# How to find the continuous transformations which leave the action invariant?

Assume one has a continuous transformation of fields, and also of coordinates - in case if we consider coordinate transformations as well. Global internal symmetries, rotations, translations, dilatations, whatever, or any other. How do we generally check whether the action is invariant under such a transformation?

I feel like my question is way more basic than Noether theorem, charges, currents, etc.

To be more precise. Let's change the fields (and probably the coordinates) as: \begin{align} x &\to x + \xi(x)\\ \phi(x) &\to \phi(x) + \delta\phi(x) \end{align} where $$\xi(x)$$ and $$\delta \phi(x) = F[\phi(x),\partial\phi(x)]$$ have certain functional form. I would like to know, whether the action $$$$S = \int \operatorname{d}^D x\, \mathcal{L}[g^{\mu\nu}, \phi(x), \partial\phi(x)]$$$$ is form-invariant under such a transformation. In other words, whether it will go into something like $$$$\tilde{S} = \int \operatorname{d}^D \tilde{x}\, \mathcal{L}[\tilde{g}^{\mu\nu}, \tilde{\phi}(\tilde{x}), \partial\tilde{\phi}(\tilde{x})]$$$$ (notice no tilde above $$\mathcal{L}$$! I guess, that is form-invariance...)

So far, it seems to me that the obvious option - to calculate $$\delta S$$ does not give anything (that's what we do when deriving Noether currents). On classical trajectories, we end up with smth like $$\delta S = \partial(\ldots)$$ - which if of course correct, but does not help to answer my question at all.

I feel like my question should be related to Killing vectors... In various textbooks I found how the Lie derivatives are applied to the metric in order to determine which transformations preserve it. Seems like I'm interested in a similar procedure for the action.

As usually, any references greatly appreciated.

UPDATE

Since the original question can be answered in a brute force way - "just plug your transformations into the Lagrangian and see how it goes", let me ask it in a slightly more general way:

Given the action, what is the procedure to find all continuous symmetries which leave it form-invariant?

• – Qmechanic Nov 27 '16 at 7:42

I will answer for the 1-D case, or particle mechanics, instead of field mechanics, but the idea is the same. The approach is similar to that of getting the Killing vector field of a metric, and this approach reduces to that when applied to purely kinetic Lagrangians. The objective is to get the so called Rund-Trautman identity

## Theory and set up

Let us assume the following: the system is characterised by a configuration manifold $\mathcal Q$ of dimension $n\equiv dim \mathcal Q$ and a Lagrangian $L:T\mathcal Q \times\mathbb R\rightarrow \mathbb R$, possibly dependent on time.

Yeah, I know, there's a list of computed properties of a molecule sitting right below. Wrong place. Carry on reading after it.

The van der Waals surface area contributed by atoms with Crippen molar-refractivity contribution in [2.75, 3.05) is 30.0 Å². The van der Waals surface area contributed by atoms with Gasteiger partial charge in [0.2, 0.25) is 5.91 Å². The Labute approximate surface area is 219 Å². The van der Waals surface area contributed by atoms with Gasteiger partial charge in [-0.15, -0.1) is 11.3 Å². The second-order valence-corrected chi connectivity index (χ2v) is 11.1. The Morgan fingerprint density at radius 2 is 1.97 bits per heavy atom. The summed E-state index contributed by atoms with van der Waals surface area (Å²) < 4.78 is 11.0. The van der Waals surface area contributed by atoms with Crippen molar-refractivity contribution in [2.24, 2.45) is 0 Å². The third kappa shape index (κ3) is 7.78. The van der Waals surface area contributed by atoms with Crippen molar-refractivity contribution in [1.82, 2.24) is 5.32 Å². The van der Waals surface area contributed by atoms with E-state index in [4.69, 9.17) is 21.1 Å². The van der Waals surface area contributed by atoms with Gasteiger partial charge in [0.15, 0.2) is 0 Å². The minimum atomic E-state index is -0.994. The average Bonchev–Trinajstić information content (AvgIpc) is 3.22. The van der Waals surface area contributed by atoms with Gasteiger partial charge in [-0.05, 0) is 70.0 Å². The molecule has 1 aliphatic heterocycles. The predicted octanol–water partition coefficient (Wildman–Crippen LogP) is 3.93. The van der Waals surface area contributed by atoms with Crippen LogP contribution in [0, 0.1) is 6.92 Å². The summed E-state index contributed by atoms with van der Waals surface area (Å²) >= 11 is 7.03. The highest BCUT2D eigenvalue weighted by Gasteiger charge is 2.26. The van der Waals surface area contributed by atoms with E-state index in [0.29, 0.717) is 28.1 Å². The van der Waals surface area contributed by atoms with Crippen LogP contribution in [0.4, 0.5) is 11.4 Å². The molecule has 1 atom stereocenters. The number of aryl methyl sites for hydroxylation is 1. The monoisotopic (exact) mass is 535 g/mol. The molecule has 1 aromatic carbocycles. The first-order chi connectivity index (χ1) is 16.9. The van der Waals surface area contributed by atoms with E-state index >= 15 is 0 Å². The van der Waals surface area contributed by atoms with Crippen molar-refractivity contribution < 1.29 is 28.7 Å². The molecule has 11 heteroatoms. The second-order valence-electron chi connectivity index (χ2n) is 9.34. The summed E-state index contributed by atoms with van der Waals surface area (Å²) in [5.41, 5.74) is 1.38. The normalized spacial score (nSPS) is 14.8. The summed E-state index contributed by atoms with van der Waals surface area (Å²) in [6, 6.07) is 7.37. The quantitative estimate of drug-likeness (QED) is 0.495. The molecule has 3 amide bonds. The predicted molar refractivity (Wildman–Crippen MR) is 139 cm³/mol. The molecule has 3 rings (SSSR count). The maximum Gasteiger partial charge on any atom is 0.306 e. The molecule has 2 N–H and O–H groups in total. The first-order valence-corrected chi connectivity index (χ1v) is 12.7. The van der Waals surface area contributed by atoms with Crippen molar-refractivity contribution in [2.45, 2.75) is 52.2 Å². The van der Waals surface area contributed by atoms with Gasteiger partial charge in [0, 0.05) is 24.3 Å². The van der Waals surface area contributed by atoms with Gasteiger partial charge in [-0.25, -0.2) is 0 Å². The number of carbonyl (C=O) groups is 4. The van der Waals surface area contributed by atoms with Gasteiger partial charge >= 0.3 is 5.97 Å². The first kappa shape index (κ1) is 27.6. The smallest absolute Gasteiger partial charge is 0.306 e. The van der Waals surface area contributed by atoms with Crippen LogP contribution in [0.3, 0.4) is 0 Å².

Definition.- We say that a Lagrangian is (quasi-)invariant with respect to the $r-$parameter transformation $$\bar{x} = \phi(x,t) = x + \varepsilon^s\xi_s + o(\varepsilon) \simeq x^i + \varepsilon^s\xi_s^i + o(\varepsilon) ,$$ $$\bar{t} = \psi(x,t) = t + \varepsilon^s\tau_s + o(\varepsilon) \simeq t + \varepsilon^s\tau_s,$$ with $s=1,\dots,r$ ; $\simeq$ means that we drop the higher orders on $\varepsilon$ and we use an index expression; and (quasi-) refers to if there is a divergence term $dG$ or not; if and only if

$$S[x(t)]- S[\bar{x}(\bar t)] = \varepsilon^s G_s(x(t),t)|_a^b + o(\varepsilon).$$

Lemma.- A Lagrangian L is invariant under a transformation $\iff$ the following $k$ equations hold:

$$\frac{\partial L}{\partial t} \tau_s + L\frac{d \tau_s}{dt} + \frac{\partial L}{\partial x^i} \xi^i_s +\frac{\partial L}{\partial \dot{x}^i}(\frac{d \xi^i_s}{dt} - \dot x^i \frac{d\tau_s}{dt} ) = \frac{d}{dt}G_s.$$

Sketch of the Proof

We can write the invariance condition as if we change the integration over $\bar t$ to $t$ in $S[\bar x]$ as $$L\left(\bar{x}(\bar t),\frac{d}{d\bar t}\bar{x}(\bar t), \bar{t}\right)\frac{d\bar{t}}{dt} - L(x,\dot x, t) \simeq \varepsilon^s\frac{d}{dt}G_s(x,t).$$
where $G_s$ is a divergence term. After this differentiate this equation w.r.t. $\varepsilon^s$ at $\varepsilon^s=0$.

This lemma gives us a general relation between the transformation and the Lagrangian. It can be used in different ways:

1. To check if a known transformation $(\phi,\psi)$ is a symmetry of a known Lagrangian $L$, and from here derive the Noether conserved quantities.
2. If the Lagrangian is unknown, but the transformations are, you get a system of $r$ PDE's on the Lagrangian L, an can be used to impose symmetries,
3. Lastly, we can find the symmetry transformations of a given Lagrangian L, considering that the $\dot x^i$ and their powers are independent, so the coefficients in the polynomial $P(x^i)$ are a system of PDE's to obtain $\xi$ and $\tau$.

The third point of view is the one that you want to find the symmetries of a Lagrangian.